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    December 3, 2014

Lee Daniels on 'Butler's' NAACP Nominations: It 'Touches My Very Soul'

8:00 AM PST 01/11/2014 by THR staff
Dan Monick
Lee Daniels

The director reflects on his film's personal meaning, telling THR, "My mother, aunts and uncles all lived through this tumultuous era, and even today some of their scares remain."

Lee Daniels is celebrating the seven NAACP Image Awards nominations The Butler received Thursday.

"The importance of being nominated by the NAACP on this particular film touches my very soul. I did the best I could to teach but not preach," Daniels said in an exclusive statement to The Hollywood Reporter. "My mother, aunts and uncles all lived through this tumultuous era, and even today some of their scares remain. So many current films lack any type of social [conscience] and responsibility. When Harvey Weinstein stepped up to the table, I felt we were in good hands."

Read Daniels' full statement at the bottom of this post.

EARLIER: NAACP Image Awards Nominations Announced

Lee Daniels' The Butler nabbed nominations for outstanding motion picture as well as writing and directing noms for Daniels. The Weinstein Co. film also received nominations for outstanding actor (Forest Whitaker), outstanding supporting actress (Oprah Winfrey) and supporting actor nominations for Cuba Gooding Jr., David Oyelowo and Terrence Howard.

Two other Weinstein Co. films received NAACP nominations, with Fruitvale Station nabbing four and Mandela: Long Walk to Freedom taking three. The production company lead with a total of 15 film nominations.

Fruitvale Station director Ryan Coogler, whose film is also in contention for outstanding motion picture, said in a statement: "It is such an honor for our film to be recognized by an organization that has been so prolific in encouraging the social evolution of our country. It is also a great honor to be acknowledged in company with these amazing films."

EXCLUSIVE: Lee Daniels in Talks to Direct Richard Pryor Biopic

The NAACP Image Awards honors the accomplishments of people of color in the fields of television, music, literature and film and honors those who promote social justice through creative endeavors. The awards will kick off Saturday, Feb. 22 at 9 p.m. on TV One, with a red carpet show at 8 p.m. Winners of the nontelevised categories will be announced Friday, Feb. 21.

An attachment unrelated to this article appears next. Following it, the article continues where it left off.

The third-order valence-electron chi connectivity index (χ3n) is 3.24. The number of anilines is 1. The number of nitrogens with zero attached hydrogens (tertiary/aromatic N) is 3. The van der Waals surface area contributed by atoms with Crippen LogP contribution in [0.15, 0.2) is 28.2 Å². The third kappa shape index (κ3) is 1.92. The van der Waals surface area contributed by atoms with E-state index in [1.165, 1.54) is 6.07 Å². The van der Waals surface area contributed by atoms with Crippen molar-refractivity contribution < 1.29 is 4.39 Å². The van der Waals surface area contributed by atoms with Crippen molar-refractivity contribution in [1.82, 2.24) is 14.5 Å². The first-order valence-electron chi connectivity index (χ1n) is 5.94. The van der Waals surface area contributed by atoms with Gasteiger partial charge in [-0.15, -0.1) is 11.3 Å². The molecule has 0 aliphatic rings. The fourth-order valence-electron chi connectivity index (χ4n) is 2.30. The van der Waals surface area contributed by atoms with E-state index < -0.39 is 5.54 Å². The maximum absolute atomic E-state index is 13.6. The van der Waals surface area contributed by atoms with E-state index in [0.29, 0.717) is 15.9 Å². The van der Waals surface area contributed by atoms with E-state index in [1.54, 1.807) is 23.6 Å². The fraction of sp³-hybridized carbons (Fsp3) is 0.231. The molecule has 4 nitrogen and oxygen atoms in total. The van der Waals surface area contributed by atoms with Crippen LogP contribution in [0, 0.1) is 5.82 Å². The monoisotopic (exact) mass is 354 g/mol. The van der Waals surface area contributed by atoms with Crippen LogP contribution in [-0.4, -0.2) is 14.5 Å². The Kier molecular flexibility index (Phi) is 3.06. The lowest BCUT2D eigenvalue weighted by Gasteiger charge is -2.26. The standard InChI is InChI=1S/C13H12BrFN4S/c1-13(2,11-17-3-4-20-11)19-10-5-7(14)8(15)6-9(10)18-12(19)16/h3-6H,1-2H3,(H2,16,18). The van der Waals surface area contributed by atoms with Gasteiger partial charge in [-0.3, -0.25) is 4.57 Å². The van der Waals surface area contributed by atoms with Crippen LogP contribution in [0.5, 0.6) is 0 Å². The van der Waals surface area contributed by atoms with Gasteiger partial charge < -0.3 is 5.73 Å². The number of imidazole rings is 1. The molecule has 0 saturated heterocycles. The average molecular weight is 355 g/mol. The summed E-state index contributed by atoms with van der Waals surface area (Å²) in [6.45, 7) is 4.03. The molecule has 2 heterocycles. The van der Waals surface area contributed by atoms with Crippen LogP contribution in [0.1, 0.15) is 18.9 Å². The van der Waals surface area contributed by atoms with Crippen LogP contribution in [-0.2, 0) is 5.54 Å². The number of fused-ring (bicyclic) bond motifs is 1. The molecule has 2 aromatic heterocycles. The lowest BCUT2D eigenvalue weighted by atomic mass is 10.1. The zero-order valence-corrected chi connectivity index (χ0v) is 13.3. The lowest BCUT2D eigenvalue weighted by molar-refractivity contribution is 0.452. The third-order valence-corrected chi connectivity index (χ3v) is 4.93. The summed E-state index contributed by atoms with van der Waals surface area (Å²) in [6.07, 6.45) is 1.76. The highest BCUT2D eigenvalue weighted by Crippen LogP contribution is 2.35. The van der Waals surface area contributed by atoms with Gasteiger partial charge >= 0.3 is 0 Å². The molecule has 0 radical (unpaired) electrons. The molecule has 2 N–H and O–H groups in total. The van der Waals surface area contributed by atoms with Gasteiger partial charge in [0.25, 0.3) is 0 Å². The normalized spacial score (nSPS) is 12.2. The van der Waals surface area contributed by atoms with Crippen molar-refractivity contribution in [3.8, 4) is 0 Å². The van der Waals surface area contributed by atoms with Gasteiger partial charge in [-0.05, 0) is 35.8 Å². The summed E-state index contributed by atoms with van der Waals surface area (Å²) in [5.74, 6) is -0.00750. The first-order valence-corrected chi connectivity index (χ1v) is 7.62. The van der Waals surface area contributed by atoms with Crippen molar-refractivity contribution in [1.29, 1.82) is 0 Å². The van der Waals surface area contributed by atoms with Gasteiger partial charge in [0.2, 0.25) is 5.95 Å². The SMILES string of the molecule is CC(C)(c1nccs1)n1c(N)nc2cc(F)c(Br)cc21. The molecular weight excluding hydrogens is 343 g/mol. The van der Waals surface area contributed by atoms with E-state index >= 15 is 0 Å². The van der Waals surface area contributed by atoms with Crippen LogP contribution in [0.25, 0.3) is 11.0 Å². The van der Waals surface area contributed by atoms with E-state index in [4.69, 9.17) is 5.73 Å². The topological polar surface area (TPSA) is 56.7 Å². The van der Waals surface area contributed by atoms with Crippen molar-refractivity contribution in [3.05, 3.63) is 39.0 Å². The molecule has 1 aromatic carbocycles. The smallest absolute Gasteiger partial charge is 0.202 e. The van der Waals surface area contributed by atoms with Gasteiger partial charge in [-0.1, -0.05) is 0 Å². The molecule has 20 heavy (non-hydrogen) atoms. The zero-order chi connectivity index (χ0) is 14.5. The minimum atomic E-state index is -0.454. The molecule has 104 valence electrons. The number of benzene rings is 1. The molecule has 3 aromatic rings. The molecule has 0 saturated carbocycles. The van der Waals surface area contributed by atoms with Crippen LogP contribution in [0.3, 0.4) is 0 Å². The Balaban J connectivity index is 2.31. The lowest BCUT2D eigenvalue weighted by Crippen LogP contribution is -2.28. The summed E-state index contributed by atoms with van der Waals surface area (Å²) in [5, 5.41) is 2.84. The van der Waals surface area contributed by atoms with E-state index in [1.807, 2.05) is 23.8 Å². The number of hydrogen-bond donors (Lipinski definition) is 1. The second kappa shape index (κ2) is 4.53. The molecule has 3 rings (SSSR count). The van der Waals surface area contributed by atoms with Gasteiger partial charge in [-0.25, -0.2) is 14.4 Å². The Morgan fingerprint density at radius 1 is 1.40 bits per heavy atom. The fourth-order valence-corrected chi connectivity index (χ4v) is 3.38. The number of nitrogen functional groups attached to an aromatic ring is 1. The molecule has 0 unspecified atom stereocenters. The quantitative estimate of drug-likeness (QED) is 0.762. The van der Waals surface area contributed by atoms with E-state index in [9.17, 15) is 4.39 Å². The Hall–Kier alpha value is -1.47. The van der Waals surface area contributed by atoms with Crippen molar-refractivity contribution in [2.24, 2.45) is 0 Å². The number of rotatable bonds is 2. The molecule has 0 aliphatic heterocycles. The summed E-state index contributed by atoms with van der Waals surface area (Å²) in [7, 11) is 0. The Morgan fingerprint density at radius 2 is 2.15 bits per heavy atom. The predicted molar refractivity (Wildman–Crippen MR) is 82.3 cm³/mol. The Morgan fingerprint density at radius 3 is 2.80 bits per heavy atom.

Read Daniels' full statement below.

After I completed filming of Lee Daniels' The Butler, the words of Edmund Burke came to mind … "Those who don't know history are doomed to repeat it."

That is the power, strength and beauty of this film. It vividly re-creates the shameful and painful past while also expressing the fervent optimism born out of it.

Q&A: 'The Butler' Director Lee Daniels: 'Thank God I Didn't Kill Myself'

The importance of being nominated by the NAACP on this particular film touches my very soul. I did the best I could to teach but not preach. My mother, aunts and uncles all lived through this tumultuous era, and even today some of their scares remain. So many current films lack any type of social [conscience] and responsibility. When Harvey Weinstein stepped up to the table, I felt we were in good hands. Look at The Weinstein's roster just for this year alone …The Butler, Mandela: Long Walk to Freedom and Fruitvale Station.  

When films like these come along they are to be heralded. Not only for the brave chances taken, but in the way they combine both artistic ability and a prism of history that can enlighten, inform and entertain. At the end of the day, how many films still truly resonate long after the lights have come up? Personally, I can count them on one hand, and thankfully The Weinstein Company and the NAACP have taken notice.

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